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English vs. Computerish

Mike-Kaye

I'm not done with Z but another story got in the way. Part of this new story has the MC teaching a two-lady class some computer stuff.

I explained and, or, and exclusive or using my whiteboard. I wrote 1100 with 0111 under it. "Chrissy, the and operation on these two binary numbers is …it's okay to think out loud."

She began cautiously, "And means any zero means a zero result … both bits one gives a one in the result … [I waited patiently] so the and operation produces 0100."

"Chrissy, that's right. Beth, what is the result with or?"

"Or means either right?" I remained silent. "So the result is … 1111."

"Are you sure?"

"If I understand what is written on the left of your whiteboard it has to be right."

"It's right. Now both of you do exclusive or and write it down. Put your pencils down when you get an answer."


The words 'and' and 'or' in much of the above are not so much English as Computerish. How, or better, should I differentiate Computerish from English in the quoted text?

If my story fragment reads okay to those not into low-level computer operations I will leave good enough alone. After all I am, quite thankfully, not writing documentation.

Ross at Play
Updated:

@Mike-Kaye

and, or, and exclusive or using ...

Please make that: and, or, and exclusive or using ...

I had trouble parsing that even though I am a former programmer and know exactly what to expect.

Also, I predict whinges from some here about your use of square brackets. I'll start. :-) I wouldn't do that. I have that as regular text in between two pieces of quoted dialogue.

Geek of Ages

The general convention when referring to a symbol rather than its referent is to enclose it in (the appropriate level of) quotes: "The cow said the word 'horse'."

That is what I would do here: quote "and", "or", and "exclusive or" when referring to them as technical terms (as I have done in this sentence). I would find putting them in italics to also be acceptable, though more prone to misinterpretation, and also meaning you can't then use italics for emphasis of an answer lest the reader be more confused.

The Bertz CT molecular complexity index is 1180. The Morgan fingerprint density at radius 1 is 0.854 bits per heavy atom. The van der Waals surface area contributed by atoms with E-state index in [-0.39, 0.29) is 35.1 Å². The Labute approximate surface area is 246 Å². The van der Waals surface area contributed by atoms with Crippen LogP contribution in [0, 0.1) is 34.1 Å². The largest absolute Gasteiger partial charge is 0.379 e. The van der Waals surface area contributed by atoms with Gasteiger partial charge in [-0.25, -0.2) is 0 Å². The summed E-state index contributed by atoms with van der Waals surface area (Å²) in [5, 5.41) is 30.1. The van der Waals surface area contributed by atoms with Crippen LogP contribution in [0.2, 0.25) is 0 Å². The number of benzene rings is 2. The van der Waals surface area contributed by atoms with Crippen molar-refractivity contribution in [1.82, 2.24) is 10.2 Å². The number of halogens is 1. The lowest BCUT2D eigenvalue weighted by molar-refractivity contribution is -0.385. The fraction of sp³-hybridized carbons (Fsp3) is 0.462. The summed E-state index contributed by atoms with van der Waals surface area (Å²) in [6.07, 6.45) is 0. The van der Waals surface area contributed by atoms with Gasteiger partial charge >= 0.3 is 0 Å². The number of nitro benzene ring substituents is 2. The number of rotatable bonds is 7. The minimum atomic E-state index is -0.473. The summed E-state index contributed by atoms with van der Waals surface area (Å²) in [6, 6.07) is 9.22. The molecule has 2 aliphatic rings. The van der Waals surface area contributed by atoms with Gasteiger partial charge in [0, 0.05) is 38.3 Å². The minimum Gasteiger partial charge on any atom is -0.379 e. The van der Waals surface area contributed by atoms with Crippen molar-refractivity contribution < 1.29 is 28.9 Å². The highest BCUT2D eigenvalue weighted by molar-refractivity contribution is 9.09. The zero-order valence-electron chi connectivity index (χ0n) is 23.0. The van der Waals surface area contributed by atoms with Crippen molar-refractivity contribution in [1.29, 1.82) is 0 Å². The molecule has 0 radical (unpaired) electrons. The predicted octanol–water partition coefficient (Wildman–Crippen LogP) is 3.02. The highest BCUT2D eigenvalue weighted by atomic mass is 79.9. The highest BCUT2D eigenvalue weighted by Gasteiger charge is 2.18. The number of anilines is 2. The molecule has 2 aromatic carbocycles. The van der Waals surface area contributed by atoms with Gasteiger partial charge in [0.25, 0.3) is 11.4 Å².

Replies:   Ross at Play
Geek of Ages

@Ross at Play

I predict whinges from some here about your use of square brackets.


I assumed the use of them in the quoted text was the well-understood convention of summarizing elided text, so as to make the quote focus on the important content, which in this instance is the use of logical operators in English dialogue.

Replies:   Ross at Play
Switch Blayde
Updated:

@Ross at Play


Please make that: and, or, and exclusive or using ...


I agree. Also italicize those words in the other places as well.

It might be clearer if you added the word "the" as in:

I explained the and, or, and exclusive or using…

Ross at Play

@Geek of Ages

That is what I would do here: quote "and", "or", and "exclusive or" when referring to them as technical terms (as I have done in this sentence). I would find putting them in italics to also be acceptable, though more prone to misinterpretation, and also meaning you can't then use italics for emphasis of an answer lest the reader be more confused.

In a story where they will be used frequently, I think you're right. They would diminish the authors ability to use italics for other things. My preference would be single quotes rather than double.

Ross at Play
Updated:

@Geek of Ages

well-understood convention of summarizing elided text

The convention is words elided from text being quoted. I think this is narrative about one character inside dialogue by another. I'd probably go with:

She began cautiously, "And means any zero means a zero result … both bits one gives a one in the result."

I waited patiently.

"… so the and operation produces 0100."

Replies:   Geek of Ages
Geek of Ages

@Ross at Play

Yes, I think that it was narration and therefore needed to close the previous quote and open a new one.

But the entire passage was a quote from the story, so using square braces to summarize an elided portion of the narrative was perfectly fine.

Replies:   Ross at Play
Geek of Ages

@Ross at Play

My preference would be single quotes rather than double.


As I noted, it depends on where you are in quote depth. That's why I didn't specify a particular thing: "Bob said, 'Alice wrote down "and" in the box', but I didn't believe him"

Ross at Play

@Geek of Ages

But the entire passage was a quote from the story

NOW, he tells me! If I'd known that I would not have said anything - and considered such things all a matter between an author and their style guide.

Replies:   Geek of Ages
Geek of Ages

@Ross at Play

It was introduced with a description of the scene, referred to as a story fragment, and enclosed in a block quote...what on earth would it otherwise be?

Replies:   Ross at Play
Lazeez Jiddan (Webmaster)

@Mike-Kaye

How, or better, should I differentiate Computerish from English in the quoted text?


Yes, you should. Use the < tt> tag or {tt}, so that would be:

I explained {tt}and, or, and exclusive or{/tt} using my whiteboard. I wrote 1100 with 0111 under it. "Chrissy, the and operation on these two binary numbers is …it's okay to think out loud."

Personally, I would put the code in CAPS, but that might be overkill.